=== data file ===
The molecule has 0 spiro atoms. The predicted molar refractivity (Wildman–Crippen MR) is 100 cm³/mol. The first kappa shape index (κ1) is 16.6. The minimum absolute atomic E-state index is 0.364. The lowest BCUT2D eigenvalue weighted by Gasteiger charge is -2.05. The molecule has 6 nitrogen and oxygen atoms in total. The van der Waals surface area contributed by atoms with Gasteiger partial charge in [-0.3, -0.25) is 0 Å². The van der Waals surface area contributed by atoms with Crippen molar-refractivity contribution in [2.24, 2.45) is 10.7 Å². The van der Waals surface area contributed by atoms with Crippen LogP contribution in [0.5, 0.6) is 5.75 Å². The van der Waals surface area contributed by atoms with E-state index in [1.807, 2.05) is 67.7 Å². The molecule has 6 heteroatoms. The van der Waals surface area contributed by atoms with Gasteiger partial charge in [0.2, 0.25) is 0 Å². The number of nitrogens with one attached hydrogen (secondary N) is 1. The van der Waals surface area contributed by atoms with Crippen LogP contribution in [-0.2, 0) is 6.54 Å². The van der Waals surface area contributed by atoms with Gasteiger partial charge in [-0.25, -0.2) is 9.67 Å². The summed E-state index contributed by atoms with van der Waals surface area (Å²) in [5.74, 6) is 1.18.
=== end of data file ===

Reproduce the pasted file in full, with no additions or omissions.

The molecule has 0 spiro atoms. The predicted molar refractivity (Wildman–Crippen MR) is 100 cm³/mol. The first kappa shape index (κ1) is 16.6. The minimum absolute atomic E-state index is 0.364. The lowest BCUT2D eigenvalue weighted by Gasteiger charge is -2.05. The molecule has 6 nitrogen and oxygen atoms in total. The van der Waals surface area contributed by atoms with Gasteiger partial charge in [-0.3, -0.25) is 0 Å². The van der Waals surface area contributed by atoms with Crippen molar-refractivity contribution in [2.24, 2.45) is 10.7 Å². The van der Waals surface area contributed by atoms with Crippen LogP contribution in [0.5, 0.6) is 5.75 Å². The van der Waals surface area contributed by atoms with E-state index in [1.807, 2.05) is 67.7 Å². The molecule has 6 heteroatoms. The van der Waals surface area contributed by atoms with Gasteiger partial charge in [0.2, 0.25) is 0 Å². The number of nitrogens with one attached hydrogen (secondary N) is 1. The van der Waals surface area contributed by atoms with Crippen LogP contribution in [-0.2, 0) is 6.54 Å². The van der Waals surface area contributed by atoms with Gasteiger partial charge in [-0.25, -0.2) is 9.67 Å². The summed E-state index contributed by atoms with van der Waals surface area (Å²) in [5.74, 6) is 1.18.